Together they outran the competition in the national record time of 41.94 seconds.
Speaking on August 31, Cuthbert-Flynn recalled, "When we walked into the stadium, we would see our flag flying high, we just walked in there very proud, knowing that we had a good team, a team good enough to win the gold medal, silver or bronze."
The chance to win came after bronze at the 1983 World Championships and disappointments at the 1984 Olympics and 1988 Olympics in Seoul, South Korea. "84, we couldn't put it together. Seoul, Merlene was sick, I was injured. It was just horrible", she agonized as the team did not have enough healthy sprinters left.
Tokyo was better. "We came back and we were able to put a team together, a great team together", she said. Breaking the 42 second barrier was a bonus. The USA was eliminated in the heats but the winning time was vindication. "It seemed we were stuck in the 42 seconds", Cuthbert-Flynn recalled, "and we wanted to break that, we wanted to go below 42 and we did it. We were so elated. It wasn't far but we were very excited about it, not just winning but also with the time that we won in to show that it didn't matter what team was in the final with us, we would have been very competitive and we deserved the gold medal."
With the USA out, the final was a match race between Jamaica and Germany who placed star long jumper/sprinter Heike Dreschler to face Ottey on anchor. Duhaney, Cuthbert-Flynn and McDonald all ran strongly and put Ottey, the 100/200 metres bronze medalist, in striking distance. "Once Merlene is on any team, get the baton to Merlene because she's going to do whatever damage that is to be done and finish it off and she was able to do that", Cuthbert-Flynn explained.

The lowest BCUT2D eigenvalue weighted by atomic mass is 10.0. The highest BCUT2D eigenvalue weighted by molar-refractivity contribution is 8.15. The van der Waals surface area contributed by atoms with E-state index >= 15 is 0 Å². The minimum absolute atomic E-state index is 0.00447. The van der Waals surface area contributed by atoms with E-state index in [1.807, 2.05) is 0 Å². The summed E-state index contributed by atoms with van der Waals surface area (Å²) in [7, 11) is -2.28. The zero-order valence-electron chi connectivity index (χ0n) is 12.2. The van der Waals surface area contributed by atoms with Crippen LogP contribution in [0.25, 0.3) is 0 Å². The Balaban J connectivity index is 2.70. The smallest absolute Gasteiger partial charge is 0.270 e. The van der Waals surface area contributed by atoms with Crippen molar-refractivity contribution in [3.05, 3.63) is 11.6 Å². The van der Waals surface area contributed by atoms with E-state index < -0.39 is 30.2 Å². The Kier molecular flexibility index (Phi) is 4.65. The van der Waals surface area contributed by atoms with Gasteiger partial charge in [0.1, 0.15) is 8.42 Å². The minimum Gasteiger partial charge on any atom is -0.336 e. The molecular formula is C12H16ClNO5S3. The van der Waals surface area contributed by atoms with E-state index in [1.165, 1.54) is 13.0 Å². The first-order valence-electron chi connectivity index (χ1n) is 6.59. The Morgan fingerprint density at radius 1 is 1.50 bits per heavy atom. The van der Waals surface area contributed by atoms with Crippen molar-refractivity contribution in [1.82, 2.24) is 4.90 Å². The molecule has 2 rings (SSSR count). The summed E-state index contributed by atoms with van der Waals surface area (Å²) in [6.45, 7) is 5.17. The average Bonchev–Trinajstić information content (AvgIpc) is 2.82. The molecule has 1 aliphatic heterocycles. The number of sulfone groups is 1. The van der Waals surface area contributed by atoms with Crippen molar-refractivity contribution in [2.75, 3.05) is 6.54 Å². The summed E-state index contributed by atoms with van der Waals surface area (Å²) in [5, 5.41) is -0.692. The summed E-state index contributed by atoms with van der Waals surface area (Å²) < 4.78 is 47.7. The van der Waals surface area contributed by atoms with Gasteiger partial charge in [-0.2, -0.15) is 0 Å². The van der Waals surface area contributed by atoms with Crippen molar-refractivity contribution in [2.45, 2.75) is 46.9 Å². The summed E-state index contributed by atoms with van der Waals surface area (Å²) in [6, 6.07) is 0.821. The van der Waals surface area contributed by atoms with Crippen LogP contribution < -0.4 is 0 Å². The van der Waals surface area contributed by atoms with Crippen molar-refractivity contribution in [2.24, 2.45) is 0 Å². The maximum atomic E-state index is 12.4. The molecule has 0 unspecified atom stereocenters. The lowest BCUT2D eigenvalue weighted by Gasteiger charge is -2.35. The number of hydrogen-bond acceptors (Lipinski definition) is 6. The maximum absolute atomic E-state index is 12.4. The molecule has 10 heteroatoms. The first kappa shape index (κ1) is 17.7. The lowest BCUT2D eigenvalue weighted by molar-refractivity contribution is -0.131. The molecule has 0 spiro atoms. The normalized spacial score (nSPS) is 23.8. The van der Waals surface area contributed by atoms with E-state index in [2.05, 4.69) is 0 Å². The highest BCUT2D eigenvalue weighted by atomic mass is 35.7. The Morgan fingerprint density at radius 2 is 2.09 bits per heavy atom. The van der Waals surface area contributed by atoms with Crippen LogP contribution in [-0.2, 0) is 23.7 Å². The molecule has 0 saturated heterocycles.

"They were calling her the Bronze Queen, we definitely wanted her to have gotten a gold medal in that and for all of us and for the country itself", added the Tokyo 100 metres finalist.
Vere Technical schoolgirl Merlene Frazier had done anchor leg duties in the heats.
Though 30 years have passed since Tokyo, Cuthbert-Flynn is still grateful. "It was always a great feeling putting on my Jamaican colours and going out there knowing that we were one of the best in the world and now looking at what we are producing still and how well we're doing on the world stage, it's a great feeling knowing now that we can actually break the world record and with the team that we have now, and just looking at the talent that we have is just heartwarming."